Sign on the door at 680 Elton Street on the morning of June 10 reads: "To FedEx UPS USPS ETC DELIVERIES FOR NIOSI FIREARMS DEVELOPMENT LLC WE ARE IN THE NEXT PARKING LOT TO THE LEFT SIDE OF THIS FACILITY." Photo: Peter Blasl

The proposed firearm business on Elton Street has been issued a stop-work order and multiple violations for business operation, occupancy and storing merchandise in the building without a site plan approval, use permits and a certificate of occupancy, according to Riverhead Town code enforcement reports obtained through the Freedom of Information Law.

Riverhead Town Code Enforcement was called to 680 Elton Street on Saturday, May 28 at 12:15 p.m., after a complaint was made via phone that one of the tenants, Niosi Firearms Development, was open without having approvals. Code Enforcement Officer Jorge Garcia visited the establishment, where he spoke to an employee who stated they were open, according to the report. 

Garcia talked on-site to Niosi Firearms principal, Anthony Niosi, who told Garcia he believed he was able to be open for retail only, according to the report. Garcia reported he explained to Niosi that retail was not a stand-alone use and the building did not have site plan approval. The report states Niosi closed up immediately. 

Four days later, on June 1, Code Enforcement Investigator Richard Downs and Chief Fire Marshal Craig Zitek conducted a site visit at 680 Elton Street at around 12:27 p.m.. They found the rear door of the building propped open and spoke to an individual, who identified himself as Bob, sitting behind a desk. The man told the officials he was security and was watching the building “due to his boss Anthony Niosi moving in some expensive items,” according to the report.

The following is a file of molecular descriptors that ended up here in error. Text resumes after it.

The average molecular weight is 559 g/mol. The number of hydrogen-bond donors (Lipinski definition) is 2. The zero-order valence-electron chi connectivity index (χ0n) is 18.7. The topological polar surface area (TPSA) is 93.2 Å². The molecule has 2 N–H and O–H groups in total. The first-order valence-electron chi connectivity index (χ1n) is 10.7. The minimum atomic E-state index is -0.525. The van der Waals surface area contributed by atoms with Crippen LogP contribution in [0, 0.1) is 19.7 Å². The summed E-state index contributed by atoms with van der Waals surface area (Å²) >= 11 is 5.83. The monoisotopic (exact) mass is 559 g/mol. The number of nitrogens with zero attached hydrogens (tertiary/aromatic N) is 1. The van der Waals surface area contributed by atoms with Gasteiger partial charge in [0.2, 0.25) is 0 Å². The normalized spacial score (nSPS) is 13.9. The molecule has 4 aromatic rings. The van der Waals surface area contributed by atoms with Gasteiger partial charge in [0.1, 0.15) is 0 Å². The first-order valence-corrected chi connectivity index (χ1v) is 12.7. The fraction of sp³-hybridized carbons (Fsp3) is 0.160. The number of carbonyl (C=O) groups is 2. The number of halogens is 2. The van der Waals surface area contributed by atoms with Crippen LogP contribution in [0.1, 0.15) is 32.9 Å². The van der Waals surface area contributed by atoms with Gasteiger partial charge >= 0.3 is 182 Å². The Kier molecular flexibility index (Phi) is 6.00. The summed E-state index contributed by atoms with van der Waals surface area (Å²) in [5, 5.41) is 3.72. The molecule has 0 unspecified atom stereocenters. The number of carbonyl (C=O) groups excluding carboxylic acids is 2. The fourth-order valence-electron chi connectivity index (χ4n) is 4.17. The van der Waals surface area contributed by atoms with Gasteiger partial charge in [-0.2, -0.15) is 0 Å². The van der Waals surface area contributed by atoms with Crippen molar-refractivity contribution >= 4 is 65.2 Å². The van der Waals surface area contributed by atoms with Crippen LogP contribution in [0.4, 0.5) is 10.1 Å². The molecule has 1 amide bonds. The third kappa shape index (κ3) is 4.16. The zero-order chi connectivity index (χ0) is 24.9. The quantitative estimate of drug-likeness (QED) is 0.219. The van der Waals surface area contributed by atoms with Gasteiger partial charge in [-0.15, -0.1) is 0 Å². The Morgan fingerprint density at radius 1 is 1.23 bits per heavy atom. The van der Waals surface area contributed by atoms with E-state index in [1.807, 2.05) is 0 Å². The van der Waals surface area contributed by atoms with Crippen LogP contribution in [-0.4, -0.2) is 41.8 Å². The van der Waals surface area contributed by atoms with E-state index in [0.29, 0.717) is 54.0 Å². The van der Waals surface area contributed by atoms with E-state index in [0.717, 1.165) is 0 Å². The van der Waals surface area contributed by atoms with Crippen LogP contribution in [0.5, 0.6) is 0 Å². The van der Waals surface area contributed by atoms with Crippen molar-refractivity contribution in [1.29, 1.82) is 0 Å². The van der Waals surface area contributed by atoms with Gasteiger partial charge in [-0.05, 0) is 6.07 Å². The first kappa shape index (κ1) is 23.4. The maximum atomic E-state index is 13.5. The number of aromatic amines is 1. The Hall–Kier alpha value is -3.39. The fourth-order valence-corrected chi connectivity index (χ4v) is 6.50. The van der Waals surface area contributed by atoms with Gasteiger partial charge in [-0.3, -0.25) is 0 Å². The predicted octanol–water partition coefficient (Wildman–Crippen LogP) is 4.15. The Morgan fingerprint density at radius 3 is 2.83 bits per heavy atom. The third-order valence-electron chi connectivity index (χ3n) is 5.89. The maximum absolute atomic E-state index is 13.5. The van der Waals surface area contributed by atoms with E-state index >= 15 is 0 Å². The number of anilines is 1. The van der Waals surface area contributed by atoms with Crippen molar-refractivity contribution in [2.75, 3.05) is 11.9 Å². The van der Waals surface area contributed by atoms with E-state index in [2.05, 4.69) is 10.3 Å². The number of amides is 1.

Downs contacted Niosi, who said he was not open for business and brought up the prior incident with Garcia, the report states. Downs advised Niosi that he had no approvals to be in the building, according to the report. 

Niosi said he needed to move his prior belongings from his Westhampton Beach location to the new building for “storage and staging purposes” and “staging purposes because in order to maintain his [federal firearms license] with the ATF [Bureau of Alcohol, Tobacco, Firearms and Explosives] he had to prove a physical relocation (which he states was done and approved by the ATF),” according to the report. 

The building at 680 Elton Street on June 10. Photo: Peter Blasl

At that time, Niosi Firearm Development’s website said the store was open at the new location on Elton Street. The website has since been updated to say the business has moved to Elton Street, but is not yet open.

Downs issued a stop work order on June 1 to cease and desist and for use of occupancy without permits. 

Downs also issued four appearance tickets on June 7, in connection with the prior inspections: two for lack of use permits and two for lack of certificate of occupancy related to the storage of merchandise in the building.

Yesterday around noon, Downs inspected the site again for compliance with the order, and found the building closed with no activity within, according to his report. He stated the stop-work order was still posted on the door with a “closed” sign underneath.

Niosi said in a message yesterday he was given permission by the landlord of the property to store his merchandise in the building, including display cabinets and safes. He said the business has not received tickets yet, but the violations could have gone to the landlord. 

In a phone interview with RiverheadLOCAL on May 31, when the website still indicated the store was open on Elton Street, Niosi denied the store was open and attributed the message on the website to the mistake of the business’s website manager. 

Niosi also said yesterday the business had not sold guns since the last week of April and the building was being used to store merchandise. He said that when code enforcement arrived on May 28, the only thing going on in the building was that the business was taking deliveries for people who had already purchased firearms, since it had changed its address to the Elton Street location. He also acknowledged he needs the town’s approval to operate and sell, but said the ATF had approved the new location and said the business “must be in there by May 1,” and moved its contents because of it.